# Nutrition By the Numbers: How Much?

I had a conversation with a client today that started with answering her question on how many grams of carbohydrates she was supposed to have in a day. It evolved into a discussion about how to figure out nutritional numbers (calories, grams, ratio of carbohydrates, protein, fat). The mission of Guiding Stars is, of course, to help you avoid the need to work out these numbers on your own, but if you’re curious about taking your nutrition tracking to the next level of complexity, this post is for you.

Let’s start with how many calories you should be eating each day. There’s a standard formula called the Harris-Benedict Equation that predicts what your daily caloric need (DCN) should be to maintain your body weight. This takes into account your age, gender, height, weight, and activity level. A Harris-Benedict calculator can be found on WebMD. For weight loss, you then adjust this number by reducing it by 500 calories or 15%, which ever value is less. Reducing calories too drastically can actually slow down weight loss. If your DCN is 2000 calories, for example, reducing your intake by 500 calories would mean 1500. Reducing your calories by 15% would mean eating 300 less calories, or 1700 a day. Believe it or not, 1700 calories would be more effective for weight loss.

Okay, say you’ve figured out that you should be taking in 1700 calories per day to lose weight. Where should those calories come from: carbohydrates, proteins, or fats? According to the U.S. Department of Agriculture U.S. & Department of Health and Human Services Dietary Guidelines for Americans 2010, we should consume somewhere between 10 – 35% protein, 45 – 65% carbohydrates, and 20 – 35% fat.

To calculate this, figure out how many calories make up the percentage range. (Hint: cross-multiply and divide!) Divide the amount of calories by the calories per gram figure for each category to get the number of grams you’ll need each day. Here’s the math for your 1700 calories:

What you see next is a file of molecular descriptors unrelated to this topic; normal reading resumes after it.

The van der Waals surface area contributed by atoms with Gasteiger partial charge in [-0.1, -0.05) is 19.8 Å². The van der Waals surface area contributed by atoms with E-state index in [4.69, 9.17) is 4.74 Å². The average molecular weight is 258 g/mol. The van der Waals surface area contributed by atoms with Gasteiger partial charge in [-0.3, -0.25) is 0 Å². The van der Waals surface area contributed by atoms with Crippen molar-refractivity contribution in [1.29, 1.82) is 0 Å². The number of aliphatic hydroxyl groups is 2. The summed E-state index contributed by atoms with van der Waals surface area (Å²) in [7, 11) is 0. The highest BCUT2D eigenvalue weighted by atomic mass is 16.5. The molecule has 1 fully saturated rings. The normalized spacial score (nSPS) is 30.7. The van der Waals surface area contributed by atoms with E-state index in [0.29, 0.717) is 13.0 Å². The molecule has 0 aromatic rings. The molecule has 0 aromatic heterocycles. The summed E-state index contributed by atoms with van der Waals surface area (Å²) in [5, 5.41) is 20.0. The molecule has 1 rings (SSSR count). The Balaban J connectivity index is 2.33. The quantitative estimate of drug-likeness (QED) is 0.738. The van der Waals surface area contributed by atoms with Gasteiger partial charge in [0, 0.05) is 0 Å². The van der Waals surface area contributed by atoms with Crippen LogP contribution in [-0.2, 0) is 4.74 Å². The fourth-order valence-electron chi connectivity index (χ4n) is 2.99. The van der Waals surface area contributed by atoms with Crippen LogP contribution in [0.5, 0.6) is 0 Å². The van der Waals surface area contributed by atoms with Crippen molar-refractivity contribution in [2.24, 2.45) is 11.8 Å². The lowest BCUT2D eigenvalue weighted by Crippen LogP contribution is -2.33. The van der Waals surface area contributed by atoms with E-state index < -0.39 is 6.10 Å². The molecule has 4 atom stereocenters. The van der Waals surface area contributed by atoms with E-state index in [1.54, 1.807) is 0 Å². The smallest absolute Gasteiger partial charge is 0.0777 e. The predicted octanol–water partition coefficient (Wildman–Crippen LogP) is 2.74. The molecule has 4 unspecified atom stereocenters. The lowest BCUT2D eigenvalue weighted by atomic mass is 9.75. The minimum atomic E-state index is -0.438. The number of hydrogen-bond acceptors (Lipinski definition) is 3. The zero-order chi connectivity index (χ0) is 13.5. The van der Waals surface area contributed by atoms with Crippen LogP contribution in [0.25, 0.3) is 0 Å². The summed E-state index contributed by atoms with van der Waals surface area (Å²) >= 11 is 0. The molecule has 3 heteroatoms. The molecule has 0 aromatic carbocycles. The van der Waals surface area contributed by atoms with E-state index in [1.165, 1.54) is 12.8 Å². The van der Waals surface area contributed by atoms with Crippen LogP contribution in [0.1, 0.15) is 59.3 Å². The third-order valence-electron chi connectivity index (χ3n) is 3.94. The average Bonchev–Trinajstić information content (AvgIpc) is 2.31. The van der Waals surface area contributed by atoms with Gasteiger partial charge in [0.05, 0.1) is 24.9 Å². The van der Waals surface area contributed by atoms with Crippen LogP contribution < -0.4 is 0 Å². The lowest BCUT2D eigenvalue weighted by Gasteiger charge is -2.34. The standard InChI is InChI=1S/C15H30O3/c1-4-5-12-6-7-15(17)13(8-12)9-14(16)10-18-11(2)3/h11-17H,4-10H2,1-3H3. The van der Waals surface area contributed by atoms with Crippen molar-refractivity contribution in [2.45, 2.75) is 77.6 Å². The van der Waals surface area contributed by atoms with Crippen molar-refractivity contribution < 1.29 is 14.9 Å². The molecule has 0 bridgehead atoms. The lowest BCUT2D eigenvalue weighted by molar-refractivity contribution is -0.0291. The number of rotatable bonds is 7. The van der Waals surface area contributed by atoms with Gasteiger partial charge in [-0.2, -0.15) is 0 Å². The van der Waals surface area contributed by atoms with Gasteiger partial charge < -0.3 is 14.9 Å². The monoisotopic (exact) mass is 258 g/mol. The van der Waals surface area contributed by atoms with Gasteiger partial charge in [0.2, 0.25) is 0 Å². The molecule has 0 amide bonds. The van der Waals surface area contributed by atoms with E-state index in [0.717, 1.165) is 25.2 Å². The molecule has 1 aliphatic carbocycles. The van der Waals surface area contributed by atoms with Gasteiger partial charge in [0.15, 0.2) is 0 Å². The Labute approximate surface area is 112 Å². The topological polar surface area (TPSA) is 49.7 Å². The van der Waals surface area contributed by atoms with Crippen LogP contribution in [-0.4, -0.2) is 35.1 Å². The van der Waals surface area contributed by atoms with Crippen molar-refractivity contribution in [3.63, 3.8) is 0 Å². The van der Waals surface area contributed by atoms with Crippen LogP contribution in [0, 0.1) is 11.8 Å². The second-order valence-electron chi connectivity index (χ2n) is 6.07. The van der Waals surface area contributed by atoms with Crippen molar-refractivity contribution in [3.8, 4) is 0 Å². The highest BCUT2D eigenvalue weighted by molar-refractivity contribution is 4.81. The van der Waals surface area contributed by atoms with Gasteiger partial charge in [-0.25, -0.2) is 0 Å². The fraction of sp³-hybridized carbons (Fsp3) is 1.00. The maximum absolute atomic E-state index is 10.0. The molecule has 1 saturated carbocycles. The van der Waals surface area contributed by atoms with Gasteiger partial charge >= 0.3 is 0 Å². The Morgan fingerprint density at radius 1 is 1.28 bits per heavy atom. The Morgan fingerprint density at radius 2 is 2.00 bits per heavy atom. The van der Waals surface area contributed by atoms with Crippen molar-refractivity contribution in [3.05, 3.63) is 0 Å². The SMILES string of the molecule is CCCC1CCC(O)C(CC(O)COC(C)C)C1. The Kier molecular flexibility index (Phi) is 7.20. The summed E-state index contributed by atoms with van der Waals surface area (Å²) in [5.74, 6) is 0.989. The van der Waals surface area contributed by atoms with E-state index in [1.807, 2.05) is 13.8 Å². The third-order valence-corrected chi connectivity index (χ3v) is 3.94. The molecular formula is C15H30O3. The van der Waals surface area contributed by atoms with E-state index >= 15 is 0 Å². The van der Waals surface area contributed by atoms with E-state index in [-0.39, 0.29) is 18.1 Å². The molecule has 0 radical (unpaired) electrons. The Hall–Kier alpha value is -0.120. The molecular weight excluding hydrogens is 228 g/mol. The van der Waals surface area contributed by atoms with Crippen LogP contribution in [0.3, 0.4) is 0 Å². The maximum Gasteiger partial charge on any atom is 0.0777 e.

• Protein: 10 – 35% = 170 – 595 calories. At 4 calories/gram, you need 43 – 149 grams each day.
• Carbohydrates: 45 – 65% = 765 – 1105 calories. At 4 calories/gram, you need 191 – 276 grams each day.
• Fat: 20 – 35% = 340 – 595 calories. At 9 calories/gram, you need 38 – 66 grams each day.

With that information we are all set to balance our diets, right? Well, there’s obviously a little more to it than that, but it at least gives you an understanding of some of the numbers that diets are based on. As always, if the math here is just more work than you want to do when you’re planning your weekly menu, you can use FoodFinder to search products for their Guiding Stars rating. FoodFinder will give you the numbers you need to do the more difficult food calculations I’ve outlined above as well as lighting up an easy path to good nutrition. Anytime you’re pinched for time (or a calculator!), just follow the stars and you can rest assured that you’re making an easy choice that is healthy.

Mark Nutting, CSCS*D, NSCA-CPT-AR*D, National Strength and Conditioning Association’s 2009 Personal Trainer of the Year, holds 12 certifications in the field and has 30 years experience in personal training. A national presenter and an educator of Personal Trainers, Mark’s areas of expertise include weight loss, post-rehab conditioning, and brain fitness. Mark contributes regularly to the Guiding Stars Blog.